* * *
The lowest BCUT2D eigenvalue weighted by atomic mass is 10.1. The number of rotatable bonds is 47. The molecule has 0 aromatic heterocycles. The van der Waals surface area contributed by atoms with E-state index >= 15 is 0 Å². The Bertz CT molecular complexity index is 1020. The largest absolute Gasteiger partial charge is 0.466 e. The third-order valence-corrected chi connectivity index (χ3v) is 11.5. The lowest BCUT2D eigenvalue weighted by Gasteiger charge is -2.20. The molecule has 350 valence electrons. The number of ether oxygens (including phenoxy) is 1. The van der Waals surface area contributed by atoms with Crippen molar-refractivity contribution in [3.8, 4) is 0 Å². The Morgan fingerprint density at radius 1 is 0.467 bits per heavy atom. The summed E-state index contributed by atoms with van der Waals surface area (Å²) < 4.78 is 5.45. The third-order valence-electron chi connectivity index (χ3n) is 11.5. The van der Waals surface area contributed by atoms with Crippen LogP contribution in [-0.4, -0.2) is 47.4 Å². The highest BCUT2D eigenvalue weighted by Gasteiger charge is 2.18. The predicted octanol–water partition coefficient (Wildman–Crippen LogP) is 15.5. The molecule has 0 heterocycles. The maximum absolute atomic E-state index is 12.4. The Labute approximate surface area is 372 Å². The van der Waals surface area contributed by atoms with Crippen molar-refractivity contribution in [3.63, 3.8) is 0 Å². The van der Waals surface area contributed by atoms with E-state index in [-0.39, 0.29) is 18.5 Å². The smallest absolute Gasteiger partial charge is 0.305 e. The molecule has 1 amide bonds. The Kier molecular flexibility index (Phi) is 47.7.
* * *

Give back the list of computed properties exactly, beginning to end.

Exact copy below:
The lowest BCUT2D eigenvalue weighted by atomic mass is 10.1. The number of rotatable bonds is 47. The molecule has 0 aromatic heterocycles. The van der Waals surface area contributed by atoms with E-state index >= 15 is 0 Å². The Bertz CT molecular complexity index is 1020. The largest absolute Gasteiger partial charge is 0.466 e. The third-order valence-corrected chi connectivity index (χ3v) is 11.5. The lowest BCUT2D eigenvalue weighted by Gasteiger charge is -2.20. The molecule has 350 valence electrons. The number of ether oxygens (including phenoxy) is 1. The van der Waals surface area contributed by atoms with Crippen molar-refractivity contribution in [3.8, 4) is 0 Å². The Morgan fingerprint density at radius 1 is 0.467 bits per heavy atom. The summed E-state index contributed by atoms with van der Waals surface area (Å²) < 4.78 is 5.45. The third-order valence-electron chi connectivity index (χ3n) is 11.5. The van der Waals surface area contributed by atoms with Crippen LogP contribution in [-0.4, -0.2) is 47.4 Å². The highest BCUT2D eigenvalue weighted by Gasteiger charge is 2.18. The predicted octanol–water partition coefficient (Wildman–Crippen LogP) is 15.5. The molecule has 0 heterocycles. The maximum absolute atomic E-state index is 12.4. The Labute approximate surface area is 372 Å². The van der Waals surface area contributed by atoms with Crippen molar-refractivity contribution in [3.63, 3.8) is 0 Å². The van der Waals surface area contributed by atoms with E-state index in [-0.39, 0.29) is 18.5 Å². The smallest absolute Gasteiger partial charge is 0.305 e. The molecule has 1 amide bonds. The Kier molecular flexibility index (Phi) is 47.7.